One of the surprising things that came out of a recent survey IDC did in partnership with SAP was the front-office emphasis of digital transformation (DX) in the banking industry. Thirty-nine percent of the 500 respondents we quizzed said DX initiatives at their organization are primarily in the front office and aimed at improving the customer experience. This was almost double the number that said DX is primarily about back-office initiatives focused on creating an agile infrastructure.
This front-office tendency is not a bad thing in itself. The problem comes, though, when this mindset lapses into a focus on “customer-facing” parts of the bank, rather than the more holistic “customer experience.” It’s easy to understand how this happens. We are all consumers after all – right up to the board of the bank. We most easily comprehend what we can see and feel ourselves, and this means the customer touch points. We can make comparisons with rival banks, and we can discover firsthand how new players – in or out of the banking industry – are bringing new user interfaces to the phones in our pockets.
There’s a second point to be made here. It’s probably unfair to suggest that banks end up focusing most of their investments on the customer-facing parts by default. The fact is that lots of the trickiest, most sensitive, and most political challenges are in the back and middle office. They are in the legacy tech siloes, the separate lines of business, and the far-flung regions. Often a bank can find that the easier option for improving customer experience is short-term tactical fixes and point solutions that introduce this or that piece of new functionality for the customer. If it happens that this approach worsens the eventual reckoning that must be had with all the legacy in a bank’s IT estate, then that is a problem for another day.
The magic happens behind the scenes
IDC believes, though, that the most sustained improvements to the customer experience are likely to happen behind the scenes. If the aim is to deliver a seamless customer experience, then it is the connections between the touch points, more than the touch points themselves, that are key to this. A true omni-channel experience, allowing customers to flit between channels at their own convenience without having to repeat any steps in a customer journey, requires that those channels are connected with each other and updated in real time.
This type of best-in-class customer experience cannot be delivered by new channels alone. The back and middle office need to be overhauled and digitized as well. For the customer experience to be seamless, data needs to be able to flow seamlessly between the channels, back to the core, and to all the departments that run analytics, such as fraud and marketing. For all this to happen in real time requires a fully digital core and an enlightened data governance regime.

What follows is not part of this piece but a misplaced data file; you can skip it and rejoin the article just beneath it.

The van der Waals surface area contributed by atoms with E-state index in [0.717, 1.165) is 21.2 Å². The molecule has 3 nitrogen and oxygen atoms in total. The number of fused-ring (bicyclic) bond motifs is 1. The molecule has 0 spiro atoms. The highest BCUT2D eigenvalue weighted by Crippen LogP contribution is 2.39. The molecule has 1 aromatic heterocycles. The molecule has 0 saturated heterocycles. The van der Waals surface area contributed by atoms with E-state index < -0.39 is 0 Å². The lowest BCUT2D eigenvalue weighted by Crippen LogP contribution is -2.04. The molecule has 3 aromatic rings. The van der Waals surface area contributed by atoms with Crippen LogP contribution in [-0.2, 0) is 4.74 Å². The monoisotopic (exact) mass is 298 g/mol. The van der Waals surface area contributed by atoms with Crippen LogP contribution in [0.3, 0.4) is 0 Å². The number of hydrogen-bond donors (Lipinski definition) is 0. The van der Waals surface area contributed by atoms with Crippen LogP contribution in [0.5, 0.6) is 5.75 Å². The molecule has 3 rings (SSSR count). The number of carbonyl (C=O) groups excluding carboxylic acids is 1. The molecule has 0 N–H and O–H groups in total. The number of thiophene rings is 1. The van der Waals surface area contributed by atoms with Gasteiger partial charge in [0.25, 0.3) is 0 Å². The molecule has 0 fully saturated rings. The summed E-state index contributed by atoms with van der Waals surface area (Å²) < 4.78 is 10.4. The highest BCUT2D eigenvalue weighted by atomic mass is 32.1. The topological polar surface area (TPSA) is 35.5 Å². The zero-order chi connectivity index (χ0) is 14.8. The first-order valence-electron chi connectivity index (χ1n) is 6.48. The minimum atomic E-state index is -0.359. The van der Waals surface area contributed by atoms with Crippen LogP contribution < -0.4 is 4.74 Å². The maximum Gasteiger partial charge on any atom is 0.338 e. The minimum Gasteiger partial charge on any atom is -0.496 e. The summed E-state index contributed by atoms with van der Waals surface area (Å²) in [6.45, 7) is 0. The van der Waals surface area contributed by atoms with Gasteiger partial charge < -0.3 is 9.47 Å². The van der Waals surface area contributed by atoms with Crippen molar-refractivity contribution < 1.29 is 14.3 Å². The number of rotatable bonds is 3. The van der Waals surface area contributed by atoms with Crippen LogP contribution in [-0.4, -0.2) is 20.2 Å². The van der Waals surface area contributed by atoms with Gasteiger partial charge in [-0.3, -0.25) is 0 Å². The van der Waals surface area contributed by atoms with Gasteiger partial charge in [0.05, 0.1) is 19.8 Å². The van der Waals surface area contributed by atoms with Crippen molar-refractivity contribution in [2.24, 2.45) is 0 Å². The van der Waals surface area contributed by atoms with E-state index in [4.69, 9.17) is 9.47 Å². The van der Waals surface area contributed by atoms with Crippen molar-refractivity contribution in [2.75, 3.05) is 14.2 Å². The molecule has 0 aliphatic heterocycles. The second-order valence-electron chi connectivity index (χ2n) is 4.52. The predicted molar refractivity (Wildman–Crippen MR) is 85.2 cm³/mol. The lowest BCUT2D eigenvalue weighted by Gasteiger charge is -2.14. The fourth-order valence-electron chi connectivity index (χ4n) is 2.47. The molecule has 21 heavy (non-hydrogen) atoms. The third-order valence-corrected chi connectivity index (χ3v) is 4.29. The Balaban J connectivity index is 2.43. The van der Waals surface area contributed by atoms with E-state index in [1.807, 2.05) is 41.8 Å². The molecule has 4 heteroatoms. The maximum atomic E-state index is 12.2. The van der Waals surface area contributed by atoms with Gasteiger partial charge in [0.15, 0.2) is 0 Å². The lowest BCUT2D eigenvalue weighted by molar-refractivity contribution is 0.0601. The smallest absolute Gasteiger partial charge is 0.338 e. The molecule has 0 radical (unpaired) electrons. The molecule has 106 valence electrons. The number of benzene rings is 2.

The good news is that, as Figure 1 demonstrates, retail banks are at least starting to understand this. When asked what DX initiatives they have already implemented, they were much more likely to cite typical front-office initiatives, such as the redesign of customer interactions around the mobile channel and the introduction of live chat. However, where they plan to invest in the next couple of years tells a different story, with use cases more likely to involve the middle and back office, such as building an enterprise-wide compliance structure and “data as a service.”
This shows that banks are reaching the limits of pushing ahead with front-office innovations while neglecting the back office (or the “plumbing,” as it is occasionally termed). And it might also mean that the “enterprise” aspect of digital transformation in practice means a retrospective effort to make sure the back and middle office are properly supporting the functionality delivered in the front office.
This is progress, of a sort. But it is still not the ideal way to look at digital transformation. Banks understand that a new business model is emerging of partnering with other banks, fintechs, and technology providers, and that they can no longer build everything themselves. They will need to rethink their entire front- to back-office operations to achieve full digitization that this business model will require. The survey finds that only 28% of banks worldwide see DX as an organization-wide strategy to redefine their business models. So there is a long way still to travel before banks fully accept the need for, and implications of, enterprise-wide digital transformation.
To learn more, read The Future-Proof Digital Bank by IDC.